“I think that there’s a legitimate question there. I do, and I think that continuous efforts to interfere could be legally unsound. And I think they should all be very careful,” she said. “They have a job to do and the job is to certify this election. The [Board of State Canvassers] needs to do that. And if they don’t, there will be ramifications from that. And I really believe and hope that they follow the law, they do their jobs, they respect the will of the people of this state, and don’t embarrass the state of Michigan any more than it already has been. And that we certify this election and be done with it, because the people of this state spoke and they spoke loudly on Election Day.”
On MSNBC, Chris Hayes noted the new court filings in the case of the right-wing extremist plot to kidnap and assassinate her. Whitmer talked about the growing number of threats against elected officials, like Dr. Anthony Fauci, a White House COVID-19 adviser, and Georgia Secretary of State Brad Raffensperger, a Republican who has said there’s no widespread voter fraud in another state Biden won.
“It is undermining our democracy and these latest attempts around this election are just an extension of that. It is dangerous and we really do need people of goodwill on both sides of the aisle, who care more about our democracy than their parties to stand up and to say, ‘This is unacceptable. We’ve had a free, fair and secure election. We need to respect the will of the people and we need to certify these results,’” Whitmer said.
Hayes then noted Trump inviting Shirkey and Chatfield to the White House and said, “It’s very clear what the president wants them to do, is to just say to the Michiganders who voted for Biden by 143,000-vote margin, ‘Too bad, tough. We’re taking that away and giving it to Donald Trump.’ Aside from how offensive that is on a democratic level, there’s no provision in your state law that allows them to do that is there?”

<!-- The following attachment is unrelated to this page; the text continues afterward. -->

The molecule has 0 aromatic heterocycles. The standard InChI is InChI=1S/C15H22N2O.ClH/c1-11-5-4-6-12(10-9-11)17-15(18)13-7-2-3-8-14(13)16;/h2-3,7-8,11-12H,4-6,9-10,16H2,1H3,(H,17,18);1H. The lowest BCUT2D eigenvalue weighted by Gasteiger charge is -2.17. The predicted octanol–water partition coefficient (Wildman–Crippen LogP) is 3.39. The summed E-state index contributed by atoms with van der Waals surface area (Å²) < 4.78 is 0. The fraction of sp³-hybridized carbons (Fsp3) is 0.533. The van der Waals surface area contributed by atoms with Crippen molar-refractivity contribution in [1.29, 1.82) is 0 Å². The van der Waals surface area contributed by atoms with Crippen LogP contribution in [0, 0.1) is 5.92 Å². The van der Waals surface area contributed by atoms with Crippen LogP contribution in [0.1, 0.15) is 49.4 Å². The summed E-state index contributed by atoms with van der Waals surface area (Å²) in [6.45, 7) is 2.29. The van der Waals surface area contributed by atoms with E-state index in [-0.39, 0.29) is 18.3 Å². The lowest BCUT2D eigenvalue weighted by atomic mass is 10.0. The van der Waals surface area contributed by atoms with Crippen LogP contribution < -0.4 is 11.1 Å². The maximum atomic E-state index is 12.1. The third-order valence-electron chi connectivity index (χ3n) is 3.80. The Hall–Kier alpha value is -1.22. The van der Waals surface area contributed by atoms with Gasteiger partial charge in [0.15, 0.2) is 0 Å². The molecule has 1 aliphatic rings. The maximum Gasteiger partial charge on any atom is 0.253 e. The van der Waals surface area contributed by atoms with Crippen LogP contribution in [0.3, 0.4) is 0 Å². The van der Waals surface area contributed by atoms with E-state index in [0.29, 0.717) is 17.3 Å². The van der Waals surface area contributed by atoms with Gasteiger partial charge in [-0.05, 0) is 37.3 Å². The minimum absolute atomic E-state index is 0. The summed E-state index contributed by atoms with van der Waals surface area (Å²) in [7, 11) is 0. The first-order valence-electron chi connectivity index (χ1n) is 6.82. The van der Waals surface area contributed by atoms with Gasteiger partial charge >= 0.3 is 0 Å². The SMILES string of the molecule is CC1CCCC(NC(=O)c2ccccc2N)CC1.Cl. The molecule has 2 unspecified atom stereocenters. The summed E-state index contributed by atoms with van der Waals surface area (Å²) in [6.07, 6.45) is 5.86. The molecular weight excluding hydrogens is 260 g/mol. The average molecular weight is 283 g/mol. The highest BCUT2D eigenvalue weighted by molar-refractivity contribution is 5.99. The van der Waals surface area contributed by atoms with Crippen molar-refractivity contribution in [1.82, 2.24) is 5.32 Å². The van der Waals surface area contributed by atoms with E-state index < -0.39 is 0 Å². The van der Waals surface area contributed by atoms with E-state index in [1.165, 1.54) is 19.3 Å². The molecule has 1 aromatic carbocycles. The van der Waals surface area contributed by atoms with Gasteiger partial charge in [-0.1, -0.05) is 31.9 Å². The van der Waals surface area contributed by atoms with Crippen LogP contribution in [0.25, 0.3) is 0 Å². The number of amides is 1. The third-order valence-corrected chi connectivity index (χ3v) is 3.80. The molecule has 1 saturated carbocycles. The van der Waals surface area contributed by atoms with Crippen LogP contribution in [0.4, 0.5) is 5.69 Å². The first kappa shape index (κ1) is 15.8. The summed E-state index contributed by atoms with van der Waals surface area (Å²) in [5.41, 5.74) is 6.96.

Whitmer responded, “No, and I’m glad that you’re on the show by telling people this isn’t going to happen. I mean, the vote margin in Michigan is now 157,000. It is 14 times the margin that Trump won Michigan in 2016 [10,704 votes].”
She noted the State Board of Canvassers are meeting next week and they “have one legal duty and that is certify this election so that we can send our electors. And it will be Joe Biden electors and he will be sworn in as the 46th president of the United States on Jan. 20.”
The board is split 2-2 and there are doubts that the two GOP members will vote to certify. Norm Shinkle has told media he’s leaning toward delaying certification and doing an audit — something Secretary of State Jocelyn Benson already is doing.
His wife, Mary Shinkle, recruited Republicans to the TCF Center to challenge the vote count after the election and signed an affidavit alleging problems. That lawsuit has since been withdrawn. Norm Shinkle also reportedly has cited the debunked conspiracy theory about Dominion Voting Systems deleting Trump votes.
The other Republican member is Aaron Van Langevelde, a policy advisor and staff attorney for the House Republican caucus run by Chatfield.
Hayes asked Whitmer, “How big of an issue is it if you get Republican. officials at these various levels essentially buying into these completely insane conspiracy theories?”
Whitmer said, “I think it’s really dangerous, to be honest, the fact that our two highest ranking Republicans in the legislature are going to the White House. They’re being summoned there by a president who’s lost the state. I wasn’t invited to the meeting; I’ve not been briefed on what they’re going to cover, but we’re all assuming he’s going to try to implore them the way he did these county canvassers to to do whatever they can to that certified by the will of the people in Michigan.
“And I think it’s incredibly dangerous that they’re even entertaining the conversation, because we all know what the law is in Michigan. This is an embarrassment to the state.”
Susan Demas is the editor of the Michigan Advance, which first published this story